[Interview] Stop Chasing Pain: An Alternative Approach To Dealing With Physical Pain
Physical Pain – something we all experience at some point during our training careers, so this month, Dr. “Stop Chasing Pain“ himself, Perry Nickelston, speaks to us about the psychology of pain, the importance of play and how it has culminated in his new book, Stop Chasing Pain: A Vital Guide To Healing Your Body, Moving Well, and Regaining Control of Your Life.
For The Few Who Don’t Know, Can You Tell Us A Little Bit About What You Do?
I’ve always had a passion for helping people, and that’s why I became a chiropractor more than 25 years ago. I only found my way into human movement recently, which is primarily what I do now. Ten years ago, I was diagnosed with cancer and movement saved my life. I was amazed at how something as simple as moving more of yourself more often can do magical things for your mind, body, spirit, health—everything. And that’s my journey right now.
What Is It About Movement That Helped You Recover?
Before I was diagnosed, I was just doing “exercise”. However, while exercise is movement, not all movement is exercise. What that means is that I was going to the gym and doing 45 minutes, three or four days a week and thinking that I was healthy. But I realized how I was living outside of the gym wasn’t healthy. I started to clean up my eating, and I also got into more fundamental primal movements.
I think the reason that it saved my life—and I genuinely think that it did—is that, as human beings, we’re designed to move. And if we don’t move, we slowly begin to die from the inside out. We need to get back into what I call a state of play. Play is where you move without being worried about how you look or whether you’re being judged. It takes your mind off things and relieves stress. If you look at why a lot of people get sick and why health is deteriorating, it is down to stress, our environment and how we think about ourselves.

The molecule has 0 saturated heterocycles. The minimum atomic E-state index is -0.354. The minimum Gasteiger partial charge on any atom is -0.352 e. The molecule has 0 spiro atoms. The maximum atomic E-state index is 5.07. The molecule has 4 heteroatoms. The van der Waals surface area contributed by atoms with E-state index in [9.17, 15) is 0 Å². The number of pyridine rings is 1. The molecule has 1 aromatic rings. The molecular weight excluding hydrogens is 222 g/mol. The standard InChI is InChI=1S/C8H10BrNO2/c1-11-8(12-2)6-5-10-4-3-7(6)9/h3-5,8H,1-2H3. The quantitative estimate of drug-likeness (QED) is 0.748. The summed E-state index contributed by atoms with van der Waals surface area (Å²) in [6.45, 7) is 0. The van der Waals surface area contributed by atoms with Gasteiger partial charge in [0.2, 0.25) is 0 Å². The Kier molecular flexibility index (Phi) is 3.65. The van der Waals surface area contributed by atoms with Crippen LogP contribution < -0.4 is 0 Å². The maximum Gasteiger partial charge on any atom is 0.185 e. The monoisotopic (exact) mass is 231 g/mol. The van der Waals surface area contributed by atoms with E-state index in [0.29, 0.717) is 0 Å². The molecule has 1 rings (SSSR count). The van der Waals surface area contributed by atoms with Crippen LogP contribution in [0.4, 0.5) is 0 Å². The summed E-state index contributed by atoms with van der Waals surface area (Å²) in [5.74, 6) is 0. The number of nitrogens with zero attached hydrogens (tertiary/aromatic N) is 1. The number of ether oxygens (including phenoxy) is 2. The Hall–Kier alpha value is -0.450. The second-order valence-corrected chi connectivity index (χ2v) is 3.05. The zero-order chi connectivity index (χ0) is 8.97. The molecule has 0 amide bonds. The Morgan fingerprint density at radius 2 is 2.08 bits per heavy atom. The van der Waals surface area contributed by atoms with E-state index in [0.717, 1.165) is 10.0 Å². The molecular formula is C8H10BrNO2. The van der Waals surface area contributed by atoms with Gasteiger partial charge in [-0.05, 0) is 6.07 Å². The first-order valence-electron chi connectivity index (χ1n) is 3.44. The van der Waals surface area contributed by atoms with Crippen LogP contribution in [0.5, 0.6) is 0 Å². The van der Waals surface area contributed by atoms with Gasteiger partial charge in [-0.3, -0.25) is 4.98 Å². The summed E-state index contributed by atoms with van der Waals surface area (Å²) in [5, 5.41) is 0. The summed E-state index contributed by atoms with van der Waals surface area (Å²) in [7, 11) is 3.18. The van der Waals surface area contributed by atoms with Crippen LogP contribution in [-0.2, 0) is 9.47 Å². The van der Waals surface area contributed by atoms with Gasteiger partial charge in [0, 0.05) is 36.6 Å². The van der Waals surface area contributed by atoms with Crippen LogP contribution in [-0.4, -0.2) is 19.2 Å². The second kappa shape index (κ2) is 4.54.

Was It An “Aha” Moment Or More Of A Progression?
I think it was probably a realization more than anything. When I was sick, I wasn’t able to do my typical workout, and as you know, for people who love to workout, they want to get back to it as soon as possible. But when you can’t, you have to find other alternatives. So I started trying things like yoga, and I began to feel better than I had in my previous 35 years of doing traditional training. I also couldn’t believe how difficult it was. We adapt to what we continuously do, and it can make us really good at something, but not as good at other things. And that’s when the “aha” moment hit me. I started to investigate why it was making such a difference, and it began to click. I kept saying to myself, “It can’t be that simple.” Yet, those simple things were transformative for me, and that’s what I’m trying to get to people understand—movement doesn’t have to be complicated to change your life.
Was That How You Developed Your RAIL Reset System?
Absolutely. I started to look at the brain, from the way that we behave to why we do certain things when we’re in pain or sick. Then I wanted to figure out what my body was trying to communicate to me. One of the things that I always say is that pain is a request for change. It can be a physical pain, it can be an emotional pain, but it’s your body telling you that you need to change something. From there I put the Stop Chasing Pain system together.
If We Can Rewind For Just A Second, I Know The Professionals In The Strength Matters Community Love What You Do, But Could You Sum Up Your RAIL Reset System For The Everyday Athletes In Our Audience?
It’s a way of working with your brain and your nervous system. It’s an easy-to-use system, and when you apply it in order, you get astounding results. It stands for Release, Activate, Integrate, Locomotion. Release means massaging or doing soft tissue work on areas of the body where somebody has discomfort, tightness, stiffness or restriction. Activation/ integration is where you help the whole body begin to work with itself again. Let’s say, for example, that your ankle always hurts, and everybody only treats your ankle. Well, your brain is trying to tell you to change something and maybe not look at the ankle anymore. And the last phase of the RAIL is locomotion, and that is where you are finally up on two feet walking.
When You’re Treating Someone, Is It Purely Physical Or Is There An Emotional Aspect To It As Well?